I was watching a period program on TV the other night and saw an old car that looked a lot like my first one. Very strangely, and disappointingly, in all of the thousands of photos and movies taken by my parents and me over the years, there is not a single one of that first vehicle. What male (perhaps female as well) does not have such a picture!
I had to go online to find a picture of a 1950 Austin like the one I owned. I don’t recall mine had the rear, chrome fender guard, but it was black and very similar to the one the one shown below. It had four doors just like this one, though.
The signal indicators on my little Austin were arms that flipped out from between the doors. They were cute but the cold winter weather in Alberta often meant they would stick shut and you’d have to crank down a window and use your arm. Who remembers learning to signal that way? It was sometimes necessary to scrape frost from the inside of the windshield when the defrost heater could not keep up. The dashboard was fake-wood grain which was kind of classy. The seats were leather. It was a manual, stick-shift model and fun to drive.
As youngsters, most of us probably worked at odd jobs and saved money to buy our first car. My sister and her husband gave theirs to me (and bought another Austin) but it needed quite a bit of work. So a lot of the funds from working (and from parents of course) went toward repairs and maintenance. As with all old cars, the engine required attention as it burned more than a bit of oil. In this case that meant a total over-hall. My dad showed me how to do that. I had to strip the entire engine down and pull it out using a block and tackle. Austins of this time period had cast iron engine blocks and they were very heavy. Even pulling off the head was a task requiring some strength.
I remember doing the same head-gasket replacement on a Chrysler Simca some years later. I had braced myself over the engine, prepared to lift the presumed heavy part. I was expecting the same experience I had had with the old Austin. But it was made of an aluminum alloy and when I pulled hard to lift it off, it was so light I almost threw it through the hood!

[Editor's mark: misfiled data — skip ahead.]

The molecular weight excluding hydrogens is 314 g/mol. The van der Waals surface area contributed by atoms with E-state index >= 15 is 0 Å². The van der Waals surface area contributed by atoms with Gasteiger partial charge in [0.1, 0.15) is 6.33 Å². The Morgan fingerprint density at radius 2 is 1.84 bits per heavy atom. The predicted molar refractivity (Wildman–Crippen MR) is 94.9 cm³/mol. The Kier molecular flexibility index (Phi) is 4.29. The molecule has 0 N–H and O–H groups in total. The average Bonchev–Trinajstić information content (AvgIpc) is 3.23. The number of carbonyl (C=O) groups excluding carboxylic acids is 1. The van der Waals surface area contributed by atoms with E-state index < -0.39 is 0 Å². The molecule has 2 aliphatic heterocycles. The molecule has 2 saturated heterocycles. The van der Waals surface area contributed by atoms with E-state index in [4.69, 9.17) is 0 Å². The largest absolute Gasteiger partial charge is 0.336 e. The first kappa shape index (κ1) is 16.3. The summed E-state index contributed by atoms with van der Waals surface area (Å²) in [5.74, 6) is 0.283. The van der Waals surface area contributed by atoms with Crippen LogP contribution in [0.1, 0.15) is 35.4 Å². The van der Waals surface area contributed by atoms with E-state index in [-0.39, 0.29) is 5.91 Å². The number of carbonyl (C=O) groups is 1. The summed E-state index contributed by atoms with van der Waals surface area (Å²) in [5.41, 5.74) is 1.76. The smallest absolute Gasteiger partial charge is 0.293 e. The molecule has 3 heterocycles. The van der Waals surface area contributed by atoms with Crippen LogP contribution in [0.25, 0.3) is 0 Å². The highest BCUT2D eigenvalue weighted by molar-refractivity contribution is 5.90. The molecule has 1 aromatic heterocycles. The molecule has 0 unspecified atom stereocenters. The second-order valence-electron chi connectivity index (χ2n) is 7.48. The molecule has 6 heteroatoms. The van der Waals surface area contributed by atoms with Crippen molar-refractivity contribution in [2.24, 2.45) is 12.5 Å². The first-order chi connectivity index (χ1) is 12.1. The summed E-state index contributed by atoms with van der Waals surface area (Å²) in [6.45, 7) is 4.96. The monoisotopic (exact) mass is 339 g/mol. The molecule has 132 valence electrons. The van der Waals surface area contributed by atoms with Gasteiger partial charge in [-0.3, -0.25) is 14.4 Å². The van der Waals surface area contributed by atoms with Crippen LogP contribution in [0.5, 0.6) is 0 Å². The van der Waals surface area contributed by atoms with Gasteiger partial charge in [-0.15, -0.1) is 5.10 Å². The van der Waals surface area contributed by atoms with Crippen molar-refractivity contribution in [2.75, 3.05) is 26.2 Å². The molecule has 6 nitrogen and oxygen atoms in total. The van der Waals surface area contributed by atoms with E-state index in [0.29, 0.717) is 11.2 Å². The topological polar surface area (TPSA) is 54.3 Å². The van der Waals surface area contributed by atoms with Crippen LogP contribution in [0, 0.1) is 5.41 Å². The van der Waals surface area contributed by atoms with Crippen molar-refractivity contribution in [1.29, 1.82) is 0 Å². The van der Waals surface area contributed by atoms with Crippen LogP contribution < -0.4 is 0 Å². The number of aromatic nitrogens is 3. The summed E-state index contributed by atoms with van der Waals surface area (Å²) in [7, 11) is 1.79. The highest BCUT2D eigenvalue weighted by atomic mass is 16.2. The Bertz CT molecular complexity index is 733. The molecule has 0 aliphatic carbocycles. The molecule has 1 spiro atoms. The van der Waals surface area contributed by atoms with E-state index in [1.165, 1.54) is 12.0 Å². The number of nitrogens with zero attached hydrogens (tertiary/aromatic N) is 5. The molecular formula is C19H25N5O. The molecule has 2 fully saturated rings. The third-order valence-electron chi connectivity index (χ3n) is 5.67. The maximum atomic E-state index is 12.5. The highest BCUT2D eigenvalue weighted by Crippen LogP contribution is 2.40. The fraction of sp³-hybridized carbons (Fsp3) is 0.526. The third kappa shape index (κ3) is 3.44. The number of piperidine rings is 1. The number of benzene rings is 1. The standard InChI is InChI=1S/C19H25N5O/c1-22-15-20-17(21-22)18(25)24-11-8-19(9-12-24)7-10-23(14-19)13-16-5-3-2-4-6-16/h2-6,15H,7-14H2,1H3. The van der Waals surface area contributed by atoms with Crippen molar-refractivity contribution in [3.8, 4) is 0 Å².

Anyway, we took the engine block to a local machine shop and had the cylinders bored out. That meant replacing the piston rings with larger parts. I think I worked on almost every part of that engine, certainly finding out how things worked. I know I changed out brake shoes and had to put in a new clutch plate. The latter gave out when I was driving downtown and had to come all the way home speed-shifting without the use of a clutch. Readers who know something about stick-shifts will appreciate how this is done.
I learned a lot during this physically-challenging, mentally-frustrating and knuckle-bashing exercise, probably including some really bad language. It was character-building but reinforced my desire to never be an auto-mechanic.
I drove the car for a few years. It did the job for me. I don’t remember why I traded it for the Simca although that was a neat car, too. I am sorry I have no pictures of it either. I often wonder what it would be like to have an old Austin like this again to run around it. With its small size you could certainly park it anywhere and it had lots of room for passengers.
We don’t usually think of cars and trucks as being part of genealogy, but if you think about it, they are every bit a part of family history as a house, or an antique table, or even a vintage milk can such as I have sitting in front of me right now that belonged to my grandfather. Driving has been part of families for over a hundred years. There are many photos in our albums of individuals and family groups posing with their old cars and trucks – except for my first one!
We have seen major developments in style, components and reliability over the decades. It became goals for most families to have a house and a car, especially in North America where great distances had to be covered for work and leisure. Vacations were often designed around driving. Our families had many different makes and models to choose from. Their diversity and the use to which we put our cars are very much a part of our family history.